It’s already time for Chapter 4 of The Book Whisperer by Donalyn Miller.
In this chapter, Donalyn explains her 40 book challenge. She sets this challenge at the beginning of each year and expects her students to read a total of 40 books, over a variety of genres, during the course of the school year. Here’s the break down Donalyn uses:
5 Poetry anthologies
5 Traditional literature
5 Realistic fiction
2 Historical fiction
2 Science fiction
2 Biography, autobiography, memoir
9 Chapter-book choice
This chapter also talks about The Right of the Reader, including The right not to read and not to finish a book. It also includes the right not to defend your taste and the right to reread. I occasionally abandon books that turn out not to interest me, but have never thought to share this with my students. My first graders like to reread books and it’s a normal part of our classroom to practice fluency, but I love the idea of setting some “Rights” for my readers.
The chapter and following Whisper talk about Readers Notebooks. This is something that I’m not great at, but really want to include in my transition from pure centers to a blended center/workshop time. Donalyn explains that her readers’ notebooks have several sections including places to track progress toward the 40 Book goal, but are primarily for reading responses. She also provides examples of how she writes back to her students in their notebooks to promote the community of readers and to build relationships with students.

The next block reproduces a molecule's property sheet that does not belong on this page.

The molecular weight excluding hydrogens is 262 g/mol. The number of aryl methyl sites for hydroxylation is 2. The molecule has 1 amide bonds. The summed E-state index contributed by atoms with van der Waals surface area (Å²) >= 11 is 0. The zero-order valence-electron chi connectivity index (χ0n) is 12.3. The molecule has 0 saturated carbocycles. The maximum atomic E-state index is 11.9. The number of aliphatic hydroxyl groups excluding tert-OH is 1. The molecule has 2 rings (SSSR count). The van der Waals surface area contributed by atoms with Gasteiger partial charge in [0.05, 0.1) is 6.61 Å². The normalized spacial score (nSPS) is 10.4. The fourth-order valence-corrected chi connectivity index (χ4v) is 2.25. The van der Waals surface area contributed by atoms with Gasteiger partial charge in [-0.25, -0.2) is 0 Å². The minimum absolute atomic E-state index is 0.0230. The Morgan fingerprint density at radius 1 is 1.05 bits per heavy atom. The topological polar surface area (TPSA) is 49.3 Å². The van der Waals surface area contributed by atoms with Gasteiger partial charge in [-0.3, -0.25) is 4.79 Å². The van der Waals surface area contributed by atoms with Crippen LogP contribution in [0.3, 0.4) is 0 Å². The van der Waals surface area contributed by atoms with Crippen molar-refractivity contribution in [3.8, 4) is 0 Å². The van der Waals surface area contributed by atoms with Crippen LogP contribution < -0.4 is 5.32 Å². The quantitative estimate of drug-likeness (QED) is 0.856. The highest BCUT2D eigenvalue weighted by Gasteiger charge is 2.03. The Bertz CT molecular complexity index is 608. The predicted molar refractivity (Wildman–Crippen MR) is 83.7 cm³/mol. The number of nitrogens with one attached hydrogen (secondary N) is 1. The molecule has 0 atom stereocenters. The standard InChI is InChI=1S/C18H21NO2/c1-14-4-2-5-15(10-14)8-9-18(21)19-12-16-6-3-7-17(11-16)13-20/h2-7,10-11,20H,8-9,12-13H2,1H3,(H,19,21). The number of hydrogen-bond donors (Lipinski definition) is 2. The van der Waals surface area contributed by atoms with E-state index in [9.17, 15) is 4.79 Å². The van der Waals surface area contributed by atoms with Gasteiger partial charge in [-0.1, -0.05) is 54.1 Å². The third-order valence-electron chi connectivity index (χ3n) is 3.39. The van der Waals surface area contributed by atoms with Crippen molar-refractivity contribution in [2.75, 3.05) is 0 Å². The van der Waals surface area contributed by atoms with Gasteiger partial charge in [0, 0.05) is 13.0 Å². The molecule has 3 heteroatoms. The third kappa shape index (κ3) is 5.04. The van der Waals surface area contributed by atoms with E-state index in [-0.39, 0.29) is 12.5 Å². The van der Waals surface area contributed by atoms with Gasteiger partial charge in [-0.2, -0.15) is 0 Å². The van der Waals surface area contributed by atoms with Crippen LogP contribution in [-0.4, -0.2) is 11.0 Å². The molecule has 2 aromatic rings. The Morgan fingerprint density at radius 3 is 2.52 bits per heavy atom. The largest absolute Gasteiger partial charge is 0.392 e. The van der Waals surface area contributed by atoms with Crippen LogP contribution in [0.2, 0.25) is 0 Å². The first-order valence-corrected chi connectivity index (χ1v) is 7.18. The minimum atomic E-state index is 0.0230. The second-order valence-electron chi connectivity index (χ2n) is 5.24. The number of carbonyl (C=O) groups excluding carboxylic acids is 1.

I’m thinking about what response looks like in my classroom. I want my students to keep track of their reading and by mid-year that should be a realistic expectation, however, at the beginning of the year not all of my students are able to write a word or sentence to respond…
I want my students to read over a variety of genres, but Donalyn’s 40 Book Requirement list doesn’t quite work for me in first grade. So I’m going to try a reading log – in my student’s readers’ notebooks – that asks students to record the title and check the genre of a book. I typically teach and discuss a limited number of genres with my class: Fantasy, Realistic Fiction, Biography/Autobiography/Memoir and Informational. We talk about other genres, but these are the ones I highlight and use to sort our classroom read alouds into during the first months of the school year. My hope is that by tracking student selections I can guide them to books they might otherwise ignore, without setting a strict requirement for my readers.
I am also going to start expecting students to tell me something about their reading by responding in their notebooks. At the beginning of the year, I will structure these with some basic comprehension skills: characters, setting, problem and solution cause and effect. This should give my students time to develop writing skills and also help me ensure that they have a basic understanding of story components before we transition to a more authentic type of response: a conversation (in print) between two readers.
I hope you’re enjoying this book as much as I am!
Be sure to check out the other fabulous teachers reading along!